12/ 7: Cranksgiving is a scavenger hunt on your bicycle for Thanksgiving food that you donate to charity, plus an after party. Bring cash, a bag/pack, and a bike lock.

12/ 8 (2 to 3 p.m.): Arrive early with your pet for Blessing of the Animals by a minister and a rabbi at Christ Church. Free.

12/ 13: Jingle Ball brings big-name music artists every December to Madison Square Garden.

12/ 13 – 15: The Yorkville Nutcracker is a ballet set to Tchaikovsky’s music with familiar “Old New York” backgrounds like Central Park at Kaye Playhouse.

12/ 14: Wear a Santa suit and start at one of the bars that will be listed Friday night on the Santaconwebsite. Donation. Organizers ask you to obey all laws and be polite. You must sign into Facebook to see the official page.

12/ 15 (3:30 p.m.): Hear Christmas carols and sing along at Merry Tuba Christmas at The Rink at Rockefeller Center. Free.

12/ 15 (2:30 to 4 p.m.): Advent Concert features music, inspirational readings, and dance at Marble Collegiate Church.

12/ 15 (meet at 5:45 p.m.) Download the music, and then play it on cue with the crowd at Unsilent Night, which goes from Washington Square Park to Tompkins Square Park. Free.

12/ 15 – 16: Stand on the spiral staircase of the Guggenheim Museum, or sit in its rotunda, to watch the Rotunda Holiday Concert with “joyous sounds of holiday music.”

12/ 17 – 21: See Handel’s Messiah performed in its entirety by the New York Philharmonic at Lincoln Center.

12/ 18 – 22: Big Band Holidays features the Jazz at Lincoln Center Orchestra with Wynton Marsalis playing swinging and soulful renditions of your favorite holiday music, plus a vocalist.

12/ 19 – 21: Celebrate the darkest night of the year at the secular Winter Solstice Celebration featuring musicians, vocalists, and the 25 dancers and drummers of the Forces of Nature Dance Theatre in The Cathedral Church of St. John the Divine.

12/ 20 – 21: Jazz star Tony DeSare and stage legend Capathia Jenkins join The New York Pops’ annual holiday celebration, ringing in the most wonderful time of the year. Hear such favorites as “Have Yourself a Merry Little Christmas.” Carnegie Hall 8pm

12/ 20 – 21: Nutcracker Winter Suite is a one-hour, family-friendly version that includes only the dance performances at Symphony Space.

12/ 21: Make Music Winter is a dozen musical parades on the streets and sidewalks on the first day of winter. Come watch, or join in as described for each event.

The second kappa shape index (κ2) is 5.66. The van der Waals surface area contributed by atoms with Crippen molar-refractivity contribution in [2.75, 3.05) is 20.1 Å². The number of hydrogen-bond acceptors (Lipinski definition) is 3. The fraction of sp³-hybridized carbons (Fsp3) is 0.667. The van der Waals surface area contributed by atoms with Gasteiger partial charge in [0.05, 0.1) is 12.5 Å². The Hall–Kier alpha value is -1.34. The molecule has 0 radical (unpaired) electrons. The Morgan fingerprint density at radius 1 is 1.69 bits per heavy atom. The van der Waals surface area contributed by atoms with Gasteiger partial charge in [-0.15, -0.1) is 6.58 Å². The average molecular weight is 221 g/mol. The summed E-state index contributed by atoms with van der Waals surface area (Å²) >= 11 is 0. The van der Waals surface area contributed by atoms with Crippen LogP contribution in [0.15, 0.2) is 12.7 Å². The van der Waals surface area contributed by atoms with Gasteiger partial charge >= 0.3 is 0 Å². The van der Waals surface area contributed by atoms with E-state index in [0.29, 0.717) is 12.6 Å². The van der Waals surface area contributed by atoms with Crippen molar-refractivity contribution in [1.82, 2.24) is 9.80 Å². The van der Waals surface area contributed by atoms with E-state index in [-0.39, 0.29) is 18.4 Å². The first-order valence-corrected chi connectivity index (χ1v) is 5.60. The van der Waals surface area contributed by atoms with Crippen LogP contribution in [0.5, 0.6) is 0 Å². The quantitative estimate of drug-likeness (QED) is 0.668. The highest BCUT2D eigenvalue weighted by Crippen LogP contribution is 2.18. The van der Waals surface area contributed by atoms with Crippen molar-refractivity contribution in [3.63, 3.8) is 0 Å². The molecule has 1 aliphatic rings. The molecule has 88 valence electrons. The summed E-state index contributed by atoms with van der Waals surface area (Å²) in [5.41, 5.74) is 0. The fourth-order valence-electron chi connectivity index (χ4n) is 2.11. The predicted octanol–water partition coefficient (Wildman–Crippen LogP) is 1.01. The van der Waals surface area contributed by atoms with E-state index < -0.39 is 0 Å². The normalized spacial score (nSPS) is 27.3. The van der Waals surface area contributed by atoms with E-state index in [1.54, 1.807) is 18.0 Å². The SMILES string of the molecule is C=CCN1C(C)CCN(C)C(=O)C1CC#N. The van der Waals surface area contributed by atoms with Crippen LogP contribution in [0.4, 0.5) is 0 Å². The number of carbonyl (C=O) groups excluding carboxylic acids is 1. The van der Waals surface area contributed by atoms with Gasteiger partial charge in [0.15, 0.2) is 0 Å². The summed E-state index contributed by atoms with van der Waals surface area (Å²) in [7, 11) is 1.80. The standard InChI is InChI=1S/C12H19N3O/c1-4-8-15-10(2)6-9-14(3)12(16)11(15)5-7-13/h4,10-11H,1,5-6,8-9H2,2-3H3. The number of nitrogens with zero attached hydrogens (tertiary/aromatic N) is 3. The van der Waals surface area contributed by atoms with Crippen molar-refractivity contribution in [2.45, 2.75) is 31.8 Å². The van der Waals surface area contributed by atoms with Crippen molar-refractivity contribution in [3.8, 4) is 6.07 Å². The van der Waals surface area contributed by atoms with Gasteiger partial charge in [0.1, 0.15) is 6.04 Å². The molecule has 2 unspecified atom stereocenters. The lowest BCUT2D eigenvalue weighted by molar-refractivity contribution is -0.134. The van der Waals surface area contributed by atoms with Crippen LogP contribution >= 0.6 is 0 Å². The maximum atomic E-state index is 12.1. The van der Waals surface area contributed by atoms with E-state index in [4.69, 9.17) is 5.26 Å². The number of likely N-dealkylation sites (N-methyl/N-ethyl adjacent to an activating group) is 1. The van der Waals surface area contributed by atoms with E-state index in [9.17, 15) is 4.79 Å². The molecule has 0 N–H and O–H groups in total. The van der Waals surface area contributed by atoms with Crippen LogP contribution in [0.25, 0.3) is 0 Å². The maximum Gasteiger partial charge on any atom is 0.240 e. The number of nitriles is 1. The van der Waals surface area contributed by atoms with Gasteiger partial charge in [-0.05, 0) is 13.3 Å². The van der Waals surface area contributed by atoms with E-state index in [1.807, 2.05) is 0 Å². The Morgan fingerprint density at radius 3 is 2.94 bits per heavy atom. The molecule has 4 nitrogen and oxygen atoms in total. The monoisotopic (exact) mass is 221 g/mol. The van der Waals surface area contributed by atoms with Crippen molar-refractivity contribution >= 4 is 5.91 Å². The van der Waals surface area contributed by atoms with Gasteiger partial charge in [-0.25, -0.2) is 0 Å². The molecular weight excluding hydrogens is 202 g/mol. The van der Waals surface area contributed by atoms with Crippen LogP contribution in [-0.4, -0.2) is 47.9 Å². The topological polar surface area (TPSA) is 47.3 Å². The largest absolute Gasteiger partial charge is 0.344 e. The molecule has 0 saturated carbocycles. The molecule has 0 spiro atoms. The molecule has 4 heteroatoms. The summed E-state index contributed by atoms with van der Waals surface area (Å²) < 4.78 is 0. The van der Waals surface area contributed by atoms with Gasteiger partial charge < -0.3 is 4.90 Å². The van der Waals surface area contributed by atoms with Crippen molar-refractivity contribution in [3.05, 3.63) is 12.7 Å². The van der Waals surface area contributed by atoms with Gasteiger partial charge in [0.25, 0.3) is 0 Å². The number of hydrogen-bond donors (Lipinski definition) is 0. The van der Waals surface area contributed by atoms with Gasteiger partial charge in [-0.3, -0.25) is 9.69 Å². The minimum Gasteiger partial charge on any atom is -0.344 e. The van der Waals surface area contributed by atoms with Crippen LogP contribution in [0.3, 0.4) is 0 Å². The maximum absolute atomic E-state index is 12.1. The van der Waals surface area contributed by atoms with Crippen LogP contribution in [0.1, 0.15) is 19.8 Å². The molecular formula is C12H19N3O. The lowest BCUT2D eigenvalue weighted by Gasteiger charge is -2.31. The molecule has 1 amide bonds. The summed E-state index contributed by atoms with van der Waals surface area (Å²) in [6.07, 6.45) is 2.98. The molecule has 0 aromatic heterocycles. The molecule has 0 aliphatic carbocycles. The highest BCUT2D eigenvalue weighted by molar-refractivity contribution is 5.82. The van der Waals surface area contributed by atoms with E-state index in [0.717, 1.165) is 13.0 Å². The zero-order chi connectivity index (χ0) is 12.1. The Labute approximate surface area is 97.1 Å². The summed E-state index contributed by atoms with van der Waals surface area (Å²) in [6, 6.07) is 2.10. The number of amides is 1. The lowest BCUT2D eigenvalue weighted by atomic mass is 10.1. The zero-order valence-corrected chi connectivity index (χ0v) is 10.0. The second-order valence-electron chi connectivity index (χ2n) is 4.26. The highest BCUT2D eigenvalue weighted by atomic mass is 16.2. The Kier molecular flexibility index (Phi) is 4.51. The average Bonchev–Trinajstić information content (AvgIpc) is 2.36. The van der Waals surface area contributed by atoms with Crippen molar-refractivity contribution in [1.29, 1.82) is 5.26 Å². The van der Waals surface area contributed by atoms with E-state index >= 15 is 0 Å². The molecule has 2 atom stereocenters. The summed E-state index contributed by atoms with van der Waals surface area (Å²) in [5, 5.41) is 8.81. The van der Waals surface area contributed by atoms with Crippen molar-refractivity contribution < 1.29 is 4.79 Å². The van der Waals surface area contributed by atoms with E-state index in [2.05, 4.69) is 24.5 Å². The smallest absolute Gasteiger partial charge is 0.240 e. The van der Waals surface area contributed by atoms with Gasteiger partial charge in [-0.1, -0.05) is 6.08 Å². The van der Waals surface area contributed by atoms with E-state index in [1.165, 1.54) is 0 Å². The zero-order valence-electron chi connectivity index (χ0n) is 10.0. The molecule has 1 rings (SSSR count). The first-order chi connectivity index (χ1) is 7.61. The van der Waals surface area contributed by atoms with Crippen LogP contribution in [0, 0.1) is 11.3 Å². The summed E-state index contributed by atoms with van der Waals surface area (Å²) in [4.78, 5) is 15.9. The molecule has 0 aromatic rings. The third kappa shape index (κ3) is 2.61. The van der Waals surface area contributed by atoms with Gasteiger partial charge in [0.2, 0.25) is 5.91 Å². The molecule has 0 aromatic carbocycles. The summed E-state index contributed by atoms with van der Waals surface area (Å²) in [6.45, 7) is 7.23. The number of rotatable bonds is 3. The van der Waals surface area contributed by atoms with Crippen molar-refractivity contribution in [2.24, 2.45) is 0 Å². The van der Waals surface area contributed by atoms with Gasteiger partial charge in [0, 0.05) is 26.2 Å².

12/ 21 (3 p.m.): Watch the world’s best compete at World Bboy Battle Championships at Tribeca Performing Arts Center in Manhattan.

12/ 22 – 29: Celebrate Chanukah nightly with live music and hot latkes at the Lighting of the Menorah, which is 32 feet tall, at Grand Army Plaza in Brooklyn. Free.

12/ 23 (7:30 p.m.): The Musica Sacra Chorus and Orchestra performs Handel’s Messiah with a 30-member chorus and 20-player orchestra at Carnegie Hall.

12/ 24: Join the carolers and brass quartet at Christmas Eve Caroling at the arch in Washington Square Park. Free.

12/ 24 (9 p.m.): Matzoball NYC is an annual event with DJ music at Capitale for age 21+.

12/ 24 – 25: Harlem Gospel Holiday Celebration promises an hour of powerful music that brings joy to your heart and soul at Mount Olivet Baptist Church.

12/ 28: Say goodbye to your worst memories of 2019 so you can start fresh in 2020 by tossing them into the shredder at Good Riddance Day in Times Square (on Broadway between 45th & 46th).

12/ 28 (2 & 7:30 p.m.) Kwanzaa Celebration: Regeneration Night features joyful dance and music at the Apollo Theater.

12/ 31: New Year’s Eve in Times Square has dazzling lights, big-name music, balloons, confetti, fireworks, and a crystal ball that drops at midnight. To join the crowd seeing it live, read the FAQ and arrive early. Free.

12/ 31 (11:59 p.m.): Register for the NYRR Midnight Run to enjoy music and dancing beginning at 10 p.m., fireworks at midnight, and a four-mile run at Rumsey Playfield. Each runner is given a wristband for one guest.

12/ 31: Uplifting New Year’s Eve Concert for Peace, offers choir and orchestra music, solo singers, and bright candles in The Cathedral Church of St. John the Divine. Free except reserved seats.